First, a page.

Reina: Yes, yes and one more resounding yes. You want your new home to be full of new and pleasant memories. Carrying junk and clutter into a new life just invites chaos. Let it go and start fresh. Unless it is something of truly sentimental value that brings actual feelings of happiness, it has got to go. Otherwise, you are carrying negative energies that create stress into your new life. Trim the fat and eliminate the waste.
Morrow: I won’t lie – I’m an overly sentimental person, so I have a lot of clutter. It has been a huge stressor in my life, so I’m in the process of learning to let go. I think I take back what I said earlier – it’s not really that I’m horrible at organization, I just have too many things to realistically organize it. So yes, I think keeping what you can to a minimum would be great. Keeping a few especially important items from loved ones is a great idea but finding a reason to keep every item is not.
Trash & Stash: Do you think hiring moving help is an effective way to relieve stress?
Reina: Absolutely, 100 percent.
I believe that letting others manage the actual heavy lifting brings peace of mind, which in turn, brings more wanted experiences and less stress. Go with the pros and save yourself the hassle. Allow yourself to experience a relaxing move and watch how everything unfolds in your favor. Never underestimate the power of positive thought and visualization. Use your imagination to think positive, and watch the magic. It is all a choice. Thinking “What if” thoughts create fear. Choose instead to think “Wouldn’t it be nice if.” Even money solutions will show up if you allow it to!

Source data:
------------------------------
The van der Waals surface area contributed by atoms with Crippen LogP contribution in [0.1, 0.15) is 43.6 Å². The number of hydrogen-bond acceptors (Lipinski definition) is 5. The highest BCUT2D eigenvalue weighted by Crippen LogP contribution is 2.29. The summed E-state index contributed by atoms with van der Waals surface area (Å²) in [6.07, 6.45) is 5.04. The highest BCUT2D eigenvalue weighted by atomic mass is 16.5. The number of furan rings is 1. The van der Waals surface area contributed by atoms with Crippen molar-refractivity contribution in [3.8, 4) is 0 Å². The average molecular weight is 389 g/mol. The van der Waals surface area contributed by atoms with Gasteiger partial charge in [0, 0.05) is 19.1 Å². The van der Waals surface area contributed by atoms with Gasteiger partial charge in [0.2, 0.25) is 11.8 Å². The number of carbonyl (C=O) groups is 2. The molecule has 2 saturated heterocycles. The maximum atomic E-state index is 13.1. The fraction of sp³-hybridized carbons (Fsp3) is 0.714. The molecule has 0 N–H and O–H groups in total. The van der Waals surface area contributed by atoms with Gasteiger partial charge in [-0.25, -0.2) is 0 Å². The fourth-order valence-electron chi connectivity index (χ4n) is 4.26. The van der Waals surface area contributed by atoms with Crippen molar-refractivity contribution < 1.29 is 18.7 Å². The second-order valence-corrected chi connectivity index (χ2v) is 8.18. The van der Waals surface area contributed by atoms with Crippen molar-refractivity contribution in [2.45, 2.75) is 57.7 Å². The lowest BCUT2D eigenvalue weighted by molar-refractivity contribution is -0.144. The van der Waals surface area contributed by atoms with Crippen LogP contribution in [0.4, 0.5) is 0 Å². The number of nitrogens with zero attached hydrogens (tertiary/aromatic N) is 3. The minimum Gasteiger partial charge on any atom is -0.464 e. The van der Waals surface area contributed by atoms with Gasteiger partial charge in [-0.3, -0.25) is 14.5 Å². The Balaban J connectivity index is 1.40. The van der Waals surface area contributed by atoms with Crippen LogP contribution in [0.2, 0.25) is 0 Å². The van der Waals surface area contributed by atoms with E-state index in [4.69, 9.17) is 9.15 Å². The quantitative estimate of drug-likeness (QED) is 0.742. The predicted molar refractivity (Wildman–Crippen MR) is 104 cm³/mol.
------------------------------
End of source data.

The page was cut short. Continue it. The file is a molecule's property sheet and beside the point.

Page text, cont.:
Morrow: I would say save yourself the back strain so you can stay in the gym instead of risking injury by lifting awkward objects. And remember, no matter what you lift – lift with the legs, not with the back!
Greene: Being ready and organized is only half the battle; If you can hire someone to do the heavy lifting (AKA: Trash & Stash) then it’ll be smooth sailing getting you into your new place. They can move you, take your old stuff you (or your wife) don’t want, to be donated and throw away your junk and clutter for you afterwards.
Ward: Definitely, I think most people grow up in their early 20s and recruit their friends with some soda and pizza to help them move. As we get older, we accumulate more items of importance, but we also understand the value of having trusted professionals take care of the heavy lifting that could complete the job in a fraction of the time.